Is Today’s NVIDIA Like 2011’s Apple or 2008’s Blackberry?

Many asked the question how today’s NVIDIA (NASDAQ: NVDA) is compared with 2010’s Apple (NASDAQ: AAPL) one year after the first iPhone was launched.  It would be interesting and illuminating if we went back to look at the stocks under the same circumstances to see if we could have predicted their outcomes based on the information available then.  Or, the use the historical experiences of such stocks may shed some light on the question of where NVIDIA will go from here.

Of course Apple is selected for comparison since it was at a similar product life cycle as NVIDIA today. For a further comparison, we also include RIM’s BlackBerry (NASDAQ: BBRM), which had virtually the same run up in stock returns, as AAPL and NVDA, after their “Curve” and “Pearl” launched.  However, in contrast to AAPL’s additional +300% gain, BBRM has dropped more than 70% in the following 3 years. (Figure 1).

Baseline (T = 0)

We are setting the stage for the inqusitions. To be comparable with today’s NVIDIA, the base event time line, (T = 0), for Apple and Blackberry were selected to ensure that (1) each stock has just made a significant recent advance, say similar to NVDA’s 200%, for the recent 1 year, and (2) such increases in stock returns had been supported by a major product launch.   Therefore, the Baseline for NVIDIA is the current time February 2017.  We chose July 2012 for Apple, and May 2008 for BlackBerry.  From Figure 1 above, at the individual time point, each of the three stocks has just experienced more than 200% return over the past 12-18 months.  In addition, at the Baseline, all three companies just had major product launches:

BlackBerry 2007’s “Curve”

Before the term smartphone was invented, RIM’s BlackBerry, a. k. a, “Crack Berry,” has been considered a status symbol for the elite, i.e., Wall Street professionals.  RIM’s first consumer phone came out at the same time as the iPhone in 2007 and was called the “Curve,” following “Pearl” in 2006, and original BlackBerry 957 in 2000. The BlackBerry 957 was considered a landmark device for RIM, though it may not have seemed that way at the time. At its release, it was little more than an overgrown 950, but unlike its little brother, the 957’s basic form factor would ultimately stand the test of time — and if you let your eyes go out of focus just a bit, you can actually see the beginnings of the ubiquitous user interface found on every BlackBerry sold today.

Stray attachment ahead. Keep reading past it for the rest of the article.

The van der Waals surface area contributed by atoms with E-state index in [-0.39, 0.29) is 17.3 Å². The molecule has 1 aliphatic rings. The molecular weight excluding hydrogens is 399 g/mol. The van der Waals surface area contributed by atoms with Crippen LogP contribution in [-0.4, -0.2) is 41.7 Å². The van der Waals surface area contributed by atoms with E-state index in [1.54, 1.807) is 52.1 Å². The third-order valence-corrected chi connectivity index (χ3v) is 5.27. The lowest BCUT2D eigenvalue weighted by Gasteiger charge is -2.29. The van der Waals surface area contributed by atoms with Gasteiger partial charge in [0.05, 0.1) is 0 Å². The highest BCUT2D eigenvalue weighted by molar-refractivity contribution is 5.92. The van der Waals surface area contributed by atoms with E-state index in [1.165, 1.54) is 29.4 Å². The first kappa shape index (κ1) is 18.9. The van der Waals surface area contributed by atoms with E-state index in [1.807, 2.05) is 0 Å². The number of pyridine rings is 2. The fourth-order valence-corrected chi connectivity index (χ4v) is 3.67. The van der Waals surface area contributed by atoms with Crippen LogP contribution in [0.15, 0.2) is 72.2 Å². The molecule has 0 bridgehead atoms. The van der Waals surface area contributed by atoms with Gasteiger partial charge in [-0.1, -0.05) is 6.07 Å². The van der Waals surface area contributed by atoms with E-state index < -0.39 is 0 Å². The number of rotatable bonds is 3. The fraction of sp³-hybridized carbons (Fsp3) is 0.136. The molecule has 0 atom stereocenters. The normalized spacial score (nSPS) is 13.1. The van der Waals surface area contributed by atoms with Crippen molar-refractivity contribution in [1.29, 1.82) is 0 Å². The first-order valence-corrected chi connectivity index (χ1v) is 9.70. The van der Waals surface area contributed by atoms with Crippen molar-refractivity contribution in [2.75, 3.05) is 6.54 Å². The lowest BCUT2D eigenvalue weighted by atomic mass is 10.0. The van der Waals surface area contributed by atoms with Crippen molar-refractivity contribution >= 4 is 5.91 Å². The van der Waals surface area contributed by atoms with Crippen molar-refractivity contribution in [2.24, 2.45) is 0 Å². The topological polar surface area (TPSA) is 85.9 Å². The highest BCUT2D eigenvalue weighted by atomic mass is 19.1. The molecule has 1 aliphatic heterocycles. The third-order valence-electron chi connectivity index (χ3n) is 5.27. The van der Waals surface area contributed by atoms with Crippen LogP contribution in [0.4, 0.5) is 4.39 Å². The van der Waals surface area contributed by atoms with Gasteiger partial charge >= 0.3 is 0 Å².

Apple’s 2007’s IPhone

On January 9, 2007, Steve Jobs said, “I have been looking forward to this for two and a half years”, and that “today, Apple is going to reinvent the phone.”  Jobs introduced the iPhone as a combination of three devices: a “widescreen iPod with touch controls”; a “revolutionary mobile phone”; and a “breakthrough Internet communicator”.

NVIDIA’s 2014’s GeForce 900 Series

The Company has recently solidified themselves as the technological leader in GPU technology.  In late 2014, NVIDIA released their 900 series GPUs. They had three different offerings in order to capture as much of the market as possible. The GeForce 960 was the economy model. This affordable GPU was more than capable of handling most of graphic tasks the user needed, but for serious high-end gaming purposes, it didn’t quite have the power. It was marginally cheaper than AMD’s comparable offering at that time. Next, we have the GeForce 970, the company’s mid-range offering. For the price, this thing was a powerhouse. At just under $330 when released, it performed exactly the same as AMD’s high end offering with a price tag of $550.  Lastly, we have the GeForce 980. The performance this card could offer was beyond anything that AMD had at that moment. In fact, it took AMD almost 1 year to release a GPU that was comparable in terms of both price and performance.  At the end of 2016, NVIDIA has taken 30% of the discrete GPU market share from AMD within an 18 month period (Figure below).